High voltage power lines in Sweden trap cancer-causing pollutants in their electric fields, according to a new study, potentially raising health risks for people who live beneath them.
It's a decades-old question: does living near power lines make people sick? For the most part, studies have shown little beyond a weak up-tick in leukemia among children who live near electrical lines. Laboratory animals exposed to electrical and magnetic fields have shown no effect whatsoever.
Case closed, it would seem. But what if electrical fields corral air pollution, concentrating it in a small area? Scientists have wondered whether toxins like polychlorinated biphenyls (PCBs) and other compounds might gather under power lines in this way.
Researchers at the University of Kalmar in Sweden have now shown for the first time that this phenomenon is real. They took samples from pine needles at several sites directly beneath a 400 kilovolt power line in southern Sweden, and at distances up to several miles away.
Trees growing directly beneath the lines had about double the amount of PCBs on their needles as those plants that were some distance away, the researchers found. The elevated levels were still below anything that would be considered hazardous, but it raises the possibility that other air pollutants may get trapped in the electric field as well.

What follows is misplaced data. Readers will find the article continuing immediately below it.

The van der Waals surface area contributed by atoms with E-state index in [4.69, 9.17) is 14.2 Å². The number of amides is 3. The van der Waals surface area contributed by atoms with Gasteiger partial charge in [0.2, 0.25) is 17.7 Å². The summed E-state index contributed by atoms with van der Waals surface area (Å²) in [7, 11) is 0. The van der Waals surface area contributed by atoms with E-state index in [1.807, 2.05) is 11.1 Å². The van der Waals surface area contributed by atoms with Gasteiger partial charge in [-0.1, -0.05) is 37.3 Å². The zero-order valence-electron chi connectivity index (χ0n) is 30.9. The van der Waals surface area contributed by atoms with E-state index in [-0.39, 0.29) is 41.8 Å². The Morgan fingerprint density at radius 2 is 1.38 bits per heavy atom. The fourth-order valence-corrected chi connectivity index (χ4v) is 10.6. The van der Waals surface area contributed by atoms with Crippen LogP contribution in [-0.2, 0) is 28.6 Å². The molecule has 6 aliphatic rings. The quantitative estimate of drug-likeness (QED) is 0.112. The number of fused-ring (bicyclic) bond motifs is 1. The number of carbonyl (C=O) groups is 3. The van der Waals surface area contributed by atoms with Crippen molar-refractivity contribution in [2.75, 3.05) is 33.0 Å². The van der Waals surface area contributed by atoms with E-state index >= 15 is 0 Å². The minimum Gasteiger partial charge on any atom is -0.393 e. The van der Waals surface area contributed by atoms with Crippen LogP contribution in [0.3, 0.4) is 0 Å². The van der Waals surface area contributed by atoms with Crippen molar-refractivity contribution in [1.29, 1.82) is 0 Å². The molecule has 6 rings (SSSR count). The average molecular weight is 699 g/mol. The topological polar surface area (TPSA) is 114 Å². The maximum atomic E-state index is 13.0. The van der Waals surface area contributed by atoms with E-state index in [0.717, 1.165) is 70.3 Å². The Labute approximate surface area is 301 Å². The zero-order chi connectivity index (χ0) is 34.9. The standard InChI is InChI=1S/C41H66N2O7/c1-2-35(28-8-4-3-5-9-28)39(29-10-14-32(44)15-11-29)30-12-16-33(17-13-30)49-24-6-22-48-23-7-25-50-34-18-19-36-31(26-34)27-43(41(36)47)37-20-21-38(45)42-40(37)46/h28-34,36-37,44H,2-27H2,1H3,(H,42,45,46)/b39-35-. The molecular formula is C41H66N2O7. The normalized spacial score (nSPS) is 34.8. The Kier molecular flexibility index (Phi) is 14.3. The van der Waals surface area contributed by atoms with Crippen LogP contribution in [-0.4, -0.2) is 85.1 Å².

"We didn't measure anything except PCBs," study leader Tomas Oberg said. "But we could have looked at dioxins or polycyclic aromatic hydrocarbons (PAHs); there's no reason they wouldn't behave the same way."
The increased pollutant concentrations are likely the result of the electric field causing microscopic dust particles laced with pollutants to become charged. That charge makes them more likely to stick to nearby surfaces.
The study was published in the journal Atmospheric Environment.
It's an intriguing finding, but Oberg cautioned that it is far too soon to draw conclusions about any potential health risks.
"You cannot extrapolate this to human health risks," he said. "But there is definitely a significant increase in deposition of semi-volatile organic compounds here."
John Moulder of the Medical College of Wisconsin in Milwaukee isn't impressed.
"While I can't dismiss it, I can't get very excited about it either," Moulder said of possible health risks. "First, I'd want to go and check to see if there is any evidence that children with leukemia have higher body burdens of PCBs. If it turns out that they do, I might get a lot more excited about it."